Part of the lesson concerned the offensiveness of idols. A careful examination of the text makes it clear that up to this point, the Lord has not actually forbidden the worship of other gods. The beginnings of a specific injunction against idolatry begins with the third patriarch, not the first or second. Perhaps—and I admit this is pure theological speculation on my part—the reason for the silence about idols was that the Lord wanted a robust, faithful tradition of worship of himself to have taken root before he gave the Israelites such a potentially difficult command. Abandoning a religion can be a tall order for many people, after all, and deep roots in a family tradition would help. However that might be, these verses are indeed the origin of the struggle of Israel against idolatry. So perhaps, just by the way, we need not conclude that Rachel was personally being rebuked by Jacob—but her death soon after this, in childbirth, might suggest a rebuke by God.

So, while some readers might find it startling to be told that there were any "strange [foreign] gods" (35:2) among the clan, perhaps we can understand better why they were there. But even Jacob's own wife, Rachel, “had stolen the images that were her father’s” (31:19). Moreover, as some commentators aptly point out, the brothers have just looted Shechem and captured the women and children of the city; hence it is likely that they had some idols among them. Monotheism would have had to be taught to these people, especially servants whose parents were still steeped mostly in the polytheistic pagan beliefs of the Arameans and of the Hivite women of Shechem.

But let us get clear on one point. Disposing of idols, or “strange gods”, was necessary according to the later second commandment (Ex 20:4), but how did Jacob, who lived long before this revelation, know to rid himself of these idols? Partly, this seems to be a matter of common sense, given what the patriarchs had already been shown: there is only one Lord, who calls himself El Shaddai, God Almighty, the creator of Heaven and Earth, who rules in Heaven and dispatches his messengers to Earth as Jacob saw in the vision of the Ladder (28:12-15). But more to the present point, as Jacob now informs his followers, this same God “answered me in the day of my distress, and was with me in the way which I went.” (35:3) Doubtless, Jacob was remembering his own vow to the God of Beth-el: "If God will be with me, and will keep me in this way that I go... So that I come again to my father's house in peace; then shall the Lord be my God." (28:21-22) This means that, if Jacob is to keep his vow, the God to whom he will be sacrificing is his only God, his exclusive God. Preparation for this sacrifice thus would have to mean repudiating all pagan gods. It also implies that the sacrifice will be as a thanksgiving.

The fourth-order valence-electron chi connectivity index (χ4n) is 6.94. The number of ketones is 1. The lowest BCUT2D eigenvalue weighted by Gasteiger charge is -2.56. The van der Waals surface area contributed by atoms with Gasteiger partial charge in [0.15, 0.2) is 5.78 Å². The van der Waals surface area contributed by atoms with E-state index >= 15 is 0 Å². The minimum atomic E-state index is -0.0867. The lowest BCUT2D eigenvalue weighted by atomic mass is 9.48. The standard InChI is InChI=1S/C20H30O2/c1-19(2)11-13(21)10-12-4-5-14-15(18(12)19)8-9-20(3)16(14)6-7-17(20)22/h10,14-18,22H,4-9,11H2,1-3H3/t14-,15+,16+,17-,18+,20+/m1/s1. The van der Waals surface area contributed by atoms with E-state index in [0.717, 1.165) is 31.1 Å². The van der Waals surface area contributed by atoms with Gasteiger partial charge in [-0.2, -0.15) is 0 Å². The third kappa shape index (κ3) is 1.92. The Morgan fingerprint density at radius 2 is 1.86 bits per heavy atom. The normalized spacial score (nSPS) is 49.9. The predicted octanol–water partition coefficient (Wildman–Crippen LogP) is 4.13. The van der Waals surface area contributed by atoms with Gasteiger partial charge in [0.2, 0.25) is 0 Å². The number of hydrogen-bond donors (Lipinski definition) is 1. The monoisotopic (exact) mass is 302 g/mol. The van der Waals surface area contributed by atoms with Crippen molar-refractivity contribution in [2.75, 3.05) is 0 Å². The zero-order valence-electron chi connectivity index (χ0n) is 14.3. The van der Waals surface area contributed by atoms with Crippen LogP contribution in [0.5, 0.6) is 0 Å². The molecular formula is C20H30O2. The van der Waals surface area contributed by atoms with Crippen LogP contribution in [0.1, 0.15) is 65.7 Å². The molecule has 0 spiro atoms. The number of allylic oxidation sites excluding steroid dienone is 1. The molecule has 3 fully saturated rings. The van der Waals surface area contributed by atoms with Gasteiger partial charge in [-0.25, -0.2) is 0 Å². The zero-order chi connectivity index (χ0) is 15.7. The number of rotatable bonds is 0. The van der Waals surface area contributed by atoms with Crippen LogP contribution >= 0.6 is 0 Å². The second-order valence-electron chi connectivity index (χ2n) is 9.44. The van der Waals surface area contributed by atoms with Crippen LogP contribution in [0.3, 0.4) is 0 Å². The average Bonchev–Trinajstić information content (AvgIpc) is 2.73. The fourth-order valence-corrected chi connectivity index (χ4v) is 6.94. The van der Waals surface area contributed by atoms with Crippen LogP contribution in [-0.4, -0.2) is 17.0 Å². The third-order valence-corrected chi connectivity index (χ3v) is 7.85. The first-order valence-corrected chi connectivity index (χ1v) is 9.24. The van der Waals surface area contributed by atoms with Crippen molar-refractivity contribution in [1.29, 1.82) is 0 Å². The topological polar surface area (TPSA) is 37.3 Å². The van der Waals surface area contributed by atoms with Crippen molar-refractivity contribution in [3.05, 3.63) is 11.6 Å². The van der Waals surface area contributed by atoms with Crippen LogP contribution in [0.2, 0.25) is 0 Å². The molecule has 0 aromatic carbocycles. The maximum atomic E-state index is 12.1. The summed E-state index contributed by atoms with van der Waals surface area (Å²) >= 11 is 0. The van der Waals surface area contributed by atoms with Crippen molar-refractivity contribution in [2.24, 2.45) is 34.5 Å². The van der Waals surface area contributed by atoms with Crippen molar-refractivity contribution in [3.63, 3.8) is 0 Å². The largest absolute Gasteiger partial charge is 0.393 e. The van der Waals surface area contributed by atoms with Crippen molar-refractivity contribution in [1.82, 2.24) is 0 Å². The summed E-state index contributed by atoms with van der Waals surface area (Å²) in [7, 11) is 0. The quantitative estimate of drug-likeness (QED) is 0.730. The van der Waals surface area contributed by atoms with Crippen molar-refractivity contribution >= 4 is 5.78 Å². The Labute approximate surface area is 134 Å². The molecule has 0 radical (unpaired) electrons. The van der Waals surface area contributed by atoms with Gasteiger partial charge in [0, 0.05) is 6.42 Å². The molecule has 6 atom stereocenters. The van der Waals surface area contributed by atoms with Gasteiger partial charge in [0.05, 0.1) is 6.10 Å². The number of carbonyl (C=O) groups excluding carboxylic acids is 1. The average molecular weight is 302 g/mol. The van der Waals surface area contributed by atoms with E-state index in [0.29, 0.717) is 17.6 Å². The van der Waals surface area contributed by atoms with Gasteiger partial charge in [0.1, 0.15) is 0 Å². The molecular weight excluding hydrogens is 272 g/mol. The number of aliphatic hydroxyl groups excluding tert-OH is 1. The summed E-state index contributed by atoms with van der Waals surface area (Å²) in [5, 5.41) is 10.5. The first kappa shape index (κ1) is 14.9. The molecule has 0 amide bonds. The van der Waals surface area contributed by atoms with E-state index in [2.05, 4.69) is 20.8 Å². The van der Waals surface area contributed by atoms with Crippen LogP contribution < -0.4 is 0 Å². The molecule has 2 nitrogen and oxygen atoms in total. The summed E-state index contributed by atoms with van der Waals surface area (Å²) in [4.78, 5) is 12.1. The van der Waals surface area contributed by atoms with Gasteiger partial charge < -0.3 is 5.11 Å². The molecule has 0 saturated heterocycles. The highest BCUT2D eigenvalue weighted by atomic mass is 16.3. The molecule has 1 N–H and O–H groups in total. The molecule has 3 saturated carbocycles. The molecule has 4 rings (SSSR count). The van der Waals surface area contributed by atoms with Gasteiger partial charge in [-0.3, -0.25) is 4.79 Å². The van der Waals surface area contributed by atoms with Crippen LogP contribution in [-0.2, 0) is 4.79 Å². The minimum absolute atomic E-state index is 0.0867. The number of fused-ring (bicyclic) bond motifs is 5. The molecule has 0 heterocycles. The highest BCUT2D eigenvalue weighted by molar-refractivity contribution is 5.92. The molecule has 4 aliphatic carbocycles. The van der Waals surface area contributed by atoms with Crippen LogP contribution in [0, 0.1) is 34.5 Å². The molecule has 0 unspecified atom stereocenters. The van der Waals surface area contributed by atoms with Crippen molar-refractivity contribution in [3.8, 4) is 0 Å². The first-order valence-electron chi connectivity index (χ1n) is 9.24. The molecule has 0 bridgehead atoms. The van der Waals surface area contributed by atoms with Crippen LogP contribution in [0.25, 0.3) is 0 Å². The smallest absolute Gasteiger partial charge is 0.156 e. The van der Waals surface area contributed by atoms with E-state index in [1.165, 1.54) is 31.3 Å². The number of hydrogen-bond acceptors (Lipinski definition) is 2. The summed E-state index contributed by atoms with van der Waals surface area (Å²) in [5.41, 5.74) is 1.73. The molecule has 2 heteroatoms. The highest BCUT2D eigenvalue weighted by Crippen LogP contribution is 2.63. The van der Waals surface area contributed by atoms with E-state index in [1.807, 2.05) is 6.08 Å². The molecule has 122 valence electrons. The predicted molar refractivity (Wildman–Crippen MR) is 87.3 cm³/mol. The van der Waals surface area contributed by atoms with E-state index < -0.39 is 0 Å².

Thus his sons and followers (new and old) are actually being inducted into the very religion of the Lord, as Jacob has himself learned it. This requires, as Isaiah puts it, that a follower of the Lord “shall cast his idols of silver, and his idols of gold, which they made each one for himself to worship, to the moles [which live underground] and to the bats [which live in dark caves]” (Isa 2:20). Thus the idols and earrings must be buried.

But, you might say, earrings? Why dispose of them? The word translated by the KJV as “earrings” is נֶזֶם or nezem, glossed “a ring (worn as an ornament)”, but it is part of the phrase translated “earrings which were in their ears”; so earrings are definitely meant.